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Stone Collection: Volume 49 - Item 10
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Alfred H. Stone Collection
Volume: 49

10. Booker T. Washington, Lynching in the South (Tuskegee, AL: Tuskegee Institute Print, 1901). (8 p.)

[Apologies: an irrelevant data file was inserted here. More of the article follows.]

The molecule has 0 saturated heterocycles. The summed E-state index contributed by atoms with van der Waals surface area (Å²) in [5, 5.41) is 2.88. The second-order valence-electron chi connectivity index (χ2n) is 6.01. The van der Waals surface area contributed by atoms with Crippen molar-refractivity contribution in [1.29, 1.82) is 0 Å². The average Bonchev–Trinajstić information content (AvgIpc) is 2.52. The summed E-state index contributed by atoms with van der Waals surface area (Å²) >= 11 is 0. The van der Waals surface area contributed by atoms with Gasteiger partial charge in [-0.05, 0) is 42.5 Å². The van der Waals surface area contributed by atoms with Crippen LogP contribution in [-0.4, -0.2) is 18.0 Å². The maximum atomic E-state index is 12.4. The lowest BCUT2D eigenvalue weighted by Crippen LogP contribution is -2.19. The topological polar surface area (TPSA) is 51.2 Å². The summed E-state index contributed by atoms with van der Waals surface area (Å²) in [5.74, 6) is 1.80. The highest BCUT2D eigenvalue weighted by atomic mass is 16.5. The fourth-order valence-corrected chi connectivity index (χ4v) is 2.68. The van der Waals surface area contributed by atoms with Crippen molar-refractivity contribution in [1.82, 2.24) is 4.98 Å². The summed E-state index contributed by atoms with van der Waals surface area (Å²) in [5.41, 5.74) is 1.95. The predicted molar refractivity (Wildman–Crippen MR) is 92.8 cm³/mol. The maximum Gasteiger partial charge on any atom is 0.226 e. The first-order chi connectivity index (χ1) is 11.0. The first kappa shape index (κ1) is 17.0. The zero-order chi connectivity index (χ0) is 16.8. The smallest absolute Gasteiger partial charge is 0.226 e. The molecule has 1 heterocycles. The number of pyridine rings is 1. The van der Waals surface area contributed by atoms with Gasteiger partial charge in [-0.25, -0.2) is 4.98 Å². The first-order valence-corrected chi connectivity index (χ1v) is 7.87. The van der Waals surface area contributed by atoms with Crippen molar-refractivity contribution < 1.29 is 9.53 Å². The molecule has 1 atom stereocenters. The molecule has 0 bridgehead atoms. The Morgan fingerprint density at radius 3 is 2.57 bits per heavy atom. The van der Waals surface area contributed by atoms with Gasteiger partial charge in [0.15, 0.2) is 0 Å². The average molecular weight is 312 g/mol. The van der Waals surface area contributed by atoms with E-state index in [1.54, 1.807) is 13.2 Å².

Letter to the editors of newspapers in Alabama, Florida, Tennessee, and Louisiana denouncing lynching and providing data to dispute some of the excuses for its perpetuation. “Lynching was instituted some years ago with the idea of punishing and checking outrage upon women. Let us examine the cold facts and see where it has already led us, and where it is likely further to carry us, if we do not rid ourselves of the habit. Many good people in the South and also out of the South, have gotten the idea that lynching is resorted to for one crime only. I have the facts from an authoritative source: During last year 127 persons were lynched in the United States; of this number 118 were executed in the South and nine in the North and West; of the total number lynched, 102 were Negroes, twenty-three were whites and two Indians. Now let every one interested in the South, his country and the cause of humanity, note this fact—that only twenty-four of the entire number were charged in any way with the crime of rape; that is, twenty-four out of 127 cases of lynching. Sixty-one of the remaining cases were for murder, thirteen for being suspected of murder, six for theft, etc. During one week last spring, when I kept a careful record, thirteen Negroes were lynched in three of our Southern States and not one was even charged with rape. All of these thirteen were accused of murder or house-burning, but in neither case were the men allowed to go before a court so that their innocence or guilt might be proven. When we get to the point where four-fifth of the people lynched in our country in one year are for some crime other than rape, we can no longer plead and explain that we lynch for one crime alone.”